Transport Minister open to discussing Distribution Centre issues as hauliers fume over delivery delays
Transport Minister Grant Shapps says he is open to discussing the matter with MP Ben Lake; Whites Transport Services post about RDC delivery delays is shared over 4,000 times.
Although the driver shortage is obviously impacting UK supply chains, the fact it won’t be remedied quickly means that efficiency improvements will have to be met elsewhere. As a consequence, the spotlight is increasingly being shone on other areas, including distribution centres and supermarkets where hauliers and drivers are needlessly delayed and maltreated.
In recent times, Lidl has faced a boycott from hauliers over its attitude to deliveries, while well-known independent haulier Whites Transport Services has suggested distribution centre delays are hurting Britain’s supply chains. The distribution centre problem was even talked about in Parliament yesterday, and Transport Minister Grant Shapps has said he is open to discussing the matter with the MP who raised the issue.
The problem is not a new one for hauliers, but amid the current supply chain crisis, it is arguably one area where road transport firms could make efficiency gains.
Whites Transportation Services boss Pete White, known for speaking his mind on social media, yesterday provided an example of just some of the issues hauliers and are facing when unloading at delivery centres. In a (now deleted) Facebook post that has been shared over 4,000 times, White slammed the organisation at a regional distribution centre in Nottinghamshire and claimed that the hours lost at these centres is impacting Britain’s supply chains.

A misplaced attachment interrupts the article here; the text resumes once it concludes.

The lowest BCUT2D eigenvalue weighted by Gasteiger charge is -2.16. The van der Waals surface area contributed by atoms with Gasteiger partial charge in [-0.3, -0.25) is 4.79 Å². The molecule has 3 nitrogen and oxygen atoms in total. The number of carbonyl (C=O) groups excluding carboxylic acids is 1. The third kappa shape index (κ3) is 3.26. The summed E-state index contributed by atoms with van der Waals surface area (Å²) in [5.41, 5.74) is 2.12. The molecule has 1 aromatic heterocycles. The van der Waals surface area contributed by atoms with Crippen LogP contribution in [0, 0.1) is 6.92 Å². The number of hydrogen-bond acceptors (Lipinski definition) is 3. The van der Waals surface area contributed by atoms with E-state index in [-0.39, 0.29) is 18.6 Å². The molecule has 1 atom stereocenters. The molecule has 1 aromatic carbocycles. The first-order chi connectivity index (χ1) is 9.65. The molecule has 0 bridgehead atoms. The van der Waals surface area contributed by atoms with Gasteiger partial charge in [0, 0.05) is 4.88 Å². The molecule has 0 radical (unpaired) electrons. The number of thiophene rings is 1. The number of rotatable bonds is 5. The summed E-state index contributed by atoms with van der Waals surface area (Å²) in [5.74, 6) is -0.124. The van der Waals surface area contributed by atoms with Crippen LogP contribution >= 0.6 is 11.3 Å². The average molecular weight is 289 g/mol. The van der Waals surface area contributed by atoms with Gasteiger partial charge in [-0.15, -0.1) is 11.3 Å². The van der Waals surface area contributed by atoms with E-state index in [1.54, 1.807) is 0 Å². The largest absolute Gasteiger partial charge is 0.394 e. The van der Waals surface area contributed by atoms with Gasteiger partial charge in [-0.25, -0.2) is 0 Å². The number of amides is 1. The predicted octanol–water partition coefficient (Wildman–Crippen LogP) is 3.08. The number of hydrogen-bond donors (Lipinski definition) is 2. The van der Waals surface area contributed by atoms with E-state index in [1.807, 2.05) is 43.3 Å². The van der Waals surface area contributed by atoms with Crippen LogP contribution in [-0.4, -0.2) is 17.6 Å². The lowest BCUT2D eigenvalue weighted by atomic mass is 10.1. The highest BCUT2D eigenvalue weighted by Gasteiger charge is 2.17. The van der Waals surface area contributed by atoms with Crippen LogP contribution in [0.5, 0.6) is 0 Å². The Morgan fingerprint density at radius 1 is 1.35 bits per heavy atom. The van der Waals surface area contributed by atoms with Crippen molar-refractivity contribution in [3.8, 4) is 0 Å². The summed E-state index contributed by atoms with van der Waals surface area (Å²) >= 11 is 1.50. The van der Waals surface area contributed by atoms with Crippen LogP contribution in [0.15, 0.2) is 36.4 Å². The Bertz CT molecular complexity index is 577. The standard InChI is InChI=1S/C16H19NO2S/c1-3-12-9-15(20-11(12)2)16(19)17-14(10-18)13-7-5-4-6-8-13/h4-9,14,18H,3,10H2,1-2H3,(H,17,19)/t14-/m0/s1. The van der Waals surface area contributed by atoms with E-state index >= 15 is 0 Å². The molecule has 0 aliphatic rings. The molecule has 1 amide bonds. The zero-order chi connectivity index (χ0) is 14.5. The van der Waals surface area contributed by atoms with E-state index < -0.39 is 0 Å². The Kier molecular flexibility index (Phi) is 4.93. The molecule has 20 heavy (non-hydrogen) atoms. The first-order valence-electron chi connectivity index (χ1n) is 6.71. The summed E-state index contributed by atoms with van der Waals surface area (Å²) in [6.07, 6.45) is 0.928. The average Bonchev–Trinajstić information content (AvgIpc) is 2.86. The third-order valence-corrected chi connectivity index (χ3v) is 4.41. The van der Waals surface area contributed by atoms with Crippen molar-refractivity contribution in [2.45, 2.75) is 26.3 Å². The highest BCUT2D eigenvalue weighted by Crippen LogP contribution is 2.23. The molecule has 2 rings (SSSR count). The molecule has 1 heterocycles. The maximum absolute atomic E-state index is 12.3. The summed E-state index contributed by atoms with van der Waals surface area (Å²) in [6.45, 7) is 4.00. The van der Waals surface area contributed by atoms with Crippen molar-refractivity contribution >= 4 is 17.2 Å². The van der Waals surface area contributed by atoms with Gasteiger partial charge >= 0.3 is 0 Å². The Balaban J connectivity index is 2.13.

In the aforementioned post, White explained that his driver had been delayed by traffic caused by an accident, and despite informing the delivery centre about the issue, was “sin-binned” on his arrival. White added that after waiting 5 hours to unload, his driver was told that unloading would not take place until the next day. That resulted in the haulier missing 2 subsequent loads, letting down two key customers in the process.
White nonetheless refused to let the distribution centre have it their own way, and the driver took the load back to where it came from.
The haulage boss also believes the issue is contributing to empty shelves in supermarkets:
The reason the supply chain is struggling and shelves are empty is because of the thousands of hours every day that is lost due to RDCs up and down the country taking the p*ss out of hauliers and drivers. Think how many extra deliveries can be made every day if these RDCs were forced to unload on time. And they should be invoiced £50 per hour for every hour past the booking time where we are made to wait.
Moreover, White stresses that distribution centres who maltreat hauliers and drivers should be boycotted, and adds that things are different on the European continent: